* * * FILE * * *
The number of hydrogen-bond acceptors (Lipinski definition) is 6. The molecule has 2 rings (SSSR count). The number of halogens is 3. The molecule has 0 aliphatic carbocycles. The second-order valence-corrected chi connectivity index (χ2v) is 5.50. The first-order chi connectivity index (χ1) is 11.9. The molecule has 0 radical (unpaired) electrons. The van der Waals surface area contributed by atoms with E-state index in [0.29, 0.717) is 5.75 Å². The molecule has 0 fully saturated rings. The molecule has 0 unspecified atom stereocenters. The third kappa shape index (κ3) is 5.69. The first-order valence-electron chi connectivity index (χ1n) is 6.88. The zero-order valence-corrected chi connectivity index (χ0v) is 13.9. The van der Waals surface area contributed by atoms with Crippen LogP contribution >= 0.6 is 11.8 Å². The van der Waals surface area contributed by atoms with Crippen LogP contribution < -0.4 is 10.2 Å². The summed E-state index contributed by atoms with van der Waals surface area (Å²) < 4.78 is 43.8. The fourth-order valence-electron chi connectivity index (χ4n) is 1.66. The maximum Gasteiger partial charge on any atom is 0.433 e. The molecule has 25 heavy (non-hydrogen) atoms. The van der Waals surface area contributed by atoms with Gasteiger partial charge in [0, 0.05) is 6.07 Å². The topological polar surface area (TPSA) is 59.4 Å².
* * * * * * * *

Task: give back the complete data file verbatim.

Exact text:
The number of hydrogen-bond acceptors (Lipinski definition) is 6. The molecule has 2 rings (SSSR count). The number of halogens is 3. The molecule has 0 aliphatic carbocycles. The second-order valence-corrected chi connectivity index (χ2v) is 5.50. The first-order chi connectivity index (χ1) is 11.9. The molecule has 0 radical (unpaired) electrons. The van der Waals surface area contributed by atoms with E-state index in [0.29, 0.717) is 5.75 Å². The molecule has 0 fully saturated rings. The molecule has 0 unspecified atom stereocenters. The third kappa shape index (κ3) is 5.69. The first-order valence-electron chi connectivity index (χ1n) is 6.88. The zero-order valence-corrected chi connectivity index (χ0v) is 13.9. The van der Waals surface area contributed by atoms with Crippen LogP contribution >= 0.6 is 11.8 Å². The van der Waals surface area contributed by atoms with Crippen LogP contribution < -0.4 is 10.2 Å². The summed E-state index contributed by atoms with van der Waals surface area (Å²) < 4.78 is 43.8. The fourth-order valence-electron chi connectivity index (χ4n) is 1.66. The maximum Gasteiger partial charge on any atom is 0.433 e. The molecule has 25 heavy (non-hydrogen) atoms. The van der Waals surface area contributed by atoms with Gasteiger partial charge in [0, 0.05) is 6.07 Å². The topological polar surface area (TPSA) is 59.4 Å².